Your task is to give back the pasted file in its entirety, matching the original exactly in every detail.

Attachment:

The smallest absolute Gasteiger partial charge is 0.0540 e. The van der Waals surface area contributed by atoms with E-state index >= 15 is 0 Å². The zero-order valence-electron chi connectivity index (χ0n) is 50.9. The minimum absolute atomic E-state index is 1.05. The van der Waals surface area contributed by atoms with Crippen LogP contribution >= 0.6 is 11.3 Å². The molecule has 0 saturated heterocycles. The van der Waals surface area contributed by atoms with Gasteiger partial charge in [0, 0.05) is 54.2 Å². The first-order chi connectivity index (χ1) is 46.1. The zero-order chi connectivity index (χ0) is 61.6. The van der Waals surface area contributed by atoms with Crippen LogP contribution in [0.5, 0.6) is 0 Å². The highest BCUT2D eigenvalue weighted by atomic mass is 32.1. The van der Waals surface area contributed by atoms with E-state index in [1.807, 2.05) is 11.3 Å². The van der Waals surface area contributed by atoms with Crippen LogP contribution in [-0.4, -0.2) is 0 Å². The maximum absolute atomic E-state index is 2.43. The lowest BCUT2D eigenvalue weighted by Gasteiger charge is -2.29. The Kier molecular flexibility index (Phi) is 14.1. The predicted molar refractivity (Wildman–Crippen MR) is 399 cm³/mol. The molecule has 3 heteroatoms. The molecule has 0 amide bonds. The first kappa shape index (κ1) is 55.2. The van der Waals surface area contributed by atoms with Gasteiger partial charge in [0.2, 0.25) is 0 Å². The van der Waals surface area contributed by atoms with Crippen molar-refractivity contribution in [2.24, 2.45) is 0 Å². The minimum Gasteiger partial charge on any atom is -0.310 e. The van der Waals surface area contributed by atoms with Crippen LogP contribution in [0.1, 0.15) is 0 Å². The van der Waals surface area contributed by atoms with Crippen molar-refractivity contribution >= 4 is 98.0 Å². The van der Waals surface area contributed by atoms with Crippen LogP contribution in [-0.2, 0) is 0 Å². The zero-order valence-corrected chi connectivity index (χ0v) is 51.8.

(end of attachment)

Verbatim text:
The smallest absolute Gasteiger partial charge is 0.0540 e. The van der Waals surface area contributed by atoms with E-state index >= 15 is 0 Å². The zero-order valence-electron chi connectivity index (χ0n) is 50.9. The minimum absolute atomic E-state index is 1.05. The van der Waals surface area contributed by atoms with Crippen LogP contribution >= 0.6 is 11.3 Å². The molecule has 0 saturated heterocycles. The van der Waals surface area contributed by atoms with Gasteiger partial charge in [0, 0.05) is 54.2 Å². The first-order chi connectivity index (χ1) is 46.1. The zero-order chi connectivity index (χ0) is 61.6. The van der Waals surface area contributed by atoms with Crippen LogP contribution in [0.5, 0.6) is 0 Å². The highest BCUT2D eigenvalue weighted by atomic mass is 32.1. The van der Waals surface area contributed by atoms with E-state index in [1.807, 2.05) is 11.3 Å². The van der Waals surface area contributed by atoms with Crippen LogP contribution in [-0.4, -0.2) is 0 Å². The maximum absolute atomic E-state index is 2.43. The lowest BCUT2D eigenvalue weighted by Gasteiger charge is -2.29. The Kier molecular flexibility index (Phi) is 14.1. The predicted molar refractivity (Wildman–Crippen MR) is 399 cm³/mol. The molecule has 3 heteroatoms. The molecule has 0 amide bonds. The first kappa shape index (κ1) is 55.2. The van der Waals surface area contributed by atoms with Gasteiger partial charge in [0.2, 0.25) is 0 Å². The van der Waals surface area contributed by atoms with Crippen molar-refractivity contribution in [2.24, 2.45) is 0 Å². The minimum Gasteiger partial charge on any atom is -0.310 e. The van der Waals surface area contributed by atoms with Crippen LogP contribution in [0.1, 0.15) is 0 Å². The van der Waals surface area contributed by atoms with Crippen molar-refractivity contribution >= 4 is 98.0 Å². The van der Waals surface area contributed by atoms with Crippen LogP contribution in [-0.2, 0) is 0 Å². The zero-order valence-corrected chi connectivity index (χ0v) is 51.8.